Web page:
Top critical review
3 people found this helpful
FICTION (based on a true story)
on 5 April 2015
The author clearly dislikes Lou Reed and paints him in a very bad light. That's fine. From what I've read over the years, Lou Reed was not the nicest person in the world. That said, Brokris relentlessly compares Reed to reptiles within the covers of his book and frequently utilizes other similar and ridiculous similes. Was that necessary to make your point, Victor? There are ways of portraying an unsympathetic character without name-calling, which this book too frequently relies upon. Oh, so Lou Reed is "lizard-like" eh? He must be a bad man.
And it gets worse... made up quotes abound within the covers of this book. Bockris frequently puts quotes around statements supposedly made throughout Lou Reed's career. Thing is, how would he know what was said behind closed doors between Reed and his friends and acquaintances at Syracuse University in 1962? How can you quote a college friend when said friend died long before this book was written? Certainly, Reed himself did not provide Bockris with these lines. Needless to say, all of the quotes further paint Reed in a bad light, but since the sources are not given, one can only conclude these were made up by Bockris to further his agenda of discrediting Lou Reed. On my "favorite" page, Bockris states in December of 1971, Reed was a "chubby 30-something" and later on that same page, "fat" ...hmmm... for starters, Reed was 29-years-old in 1971 and photographs from that time indicate he was as thin as ever. There is so much made-up crap in this book that if there are indeed some actual facts included, one would never know. You cannot trust a word. Even if Bokris was right, what does Reed's age and weight have to do with his music?
There are also other numerous inaccuracies. One of countless examples is with regards to the Scepter version of the first Velvet Underground album, which Bockris states was the exact same version that was eventually released on Verve records. Such wasn't the case, but Bockris doesn't seem to care too much about getting it right. Instead, this book is nothing more than an attempt to sensationalize Lou Reed's career and if facts get in the way, he makes up his own. FYI... the Scepter version of The Velvet Underground and Nico album had multiple alternate takes and mixes, but why bother doing the research, right, Mr. Bockris? Obviously he never heard the Scepter version, so why he did comment on it when he had no idea?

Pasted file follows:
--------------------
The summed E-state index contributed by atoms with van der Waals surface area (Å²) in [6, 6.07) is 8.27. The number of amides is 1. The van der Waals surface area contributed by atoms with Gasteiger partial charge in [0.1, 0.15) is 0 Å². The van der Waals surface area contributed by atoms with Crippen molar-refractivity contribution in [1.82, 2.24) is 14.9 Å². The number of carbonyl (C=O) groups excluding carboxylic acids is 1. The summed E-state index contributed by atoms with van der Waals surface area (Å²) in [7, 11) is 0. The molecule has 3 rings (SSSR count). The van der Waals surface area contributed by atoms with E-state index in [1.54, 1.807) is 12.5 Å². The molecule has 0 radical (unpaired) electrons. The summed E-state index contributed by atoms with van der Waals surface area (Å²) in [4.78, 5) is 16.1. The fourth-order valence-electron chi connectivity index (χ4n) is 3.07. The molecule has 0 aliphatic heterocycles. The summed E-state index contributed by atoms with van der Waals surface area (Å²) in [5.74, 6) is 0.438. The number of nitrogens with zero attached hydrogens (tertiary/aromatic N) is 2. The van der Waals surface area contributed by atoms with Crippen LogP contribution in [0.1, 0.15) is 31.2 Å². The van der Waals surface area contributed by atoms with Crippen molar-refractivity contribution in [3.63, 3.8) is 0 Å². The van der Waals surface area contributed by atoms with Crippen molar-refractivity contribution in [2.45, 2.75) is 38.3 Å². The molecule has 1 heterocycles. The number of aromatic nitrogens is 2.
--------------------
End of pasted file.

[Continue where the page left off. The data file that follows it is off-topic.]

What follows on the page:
Yet another complaint: This book gives an uninformed reader the impression that Lou Reed was a pretty talentless individual overall. The first two Velvet Underground albums were only good because of the collaboration with John Cale... the second two because of manager, Steve Sesnick... Transformer because of David Bowie... Rock N Roll Animal because of Steve Hunter... ad nauseum. Seriously Victor?! It never crossed your mind that these famous albums had something else in common that had nothing to do with collaborators? They were all Lou Reed albums.
I was going to give this trash 2 stars because it is fun to read. Victor Bockris is a fine fiction writer. The name-calling, totally made-up quotes and numerous inaccuracies makes Transformer nothing more than a fiction. So I almost gave it 2 stars for entertainment value, but couldn't in the end because the lies (one or more per page x 400+ pages) are just too numerous to justify it. This is truly an awful book. Unfortunately, some of the previous reviewers took it seriously.
Also unfortunate is the fact that there is not so much as one recent, detailed and unbiased account of Lou Reed's career available. Most, including this garbage, date to the 1990s and none really seem to get it right. That even includes the ones that gush over Reed, heaping praise and hiding the warts. That's not good journalism either. There's a new book entitled "Lou Reed: The Life" published 2 months after his death which indicates the thing was an apparent rush job to capitalize on Reed's recent death. Perhaps someday someone will pen a fair and comprehensive title regarding what was perhaps the most important musical career of the 20th century.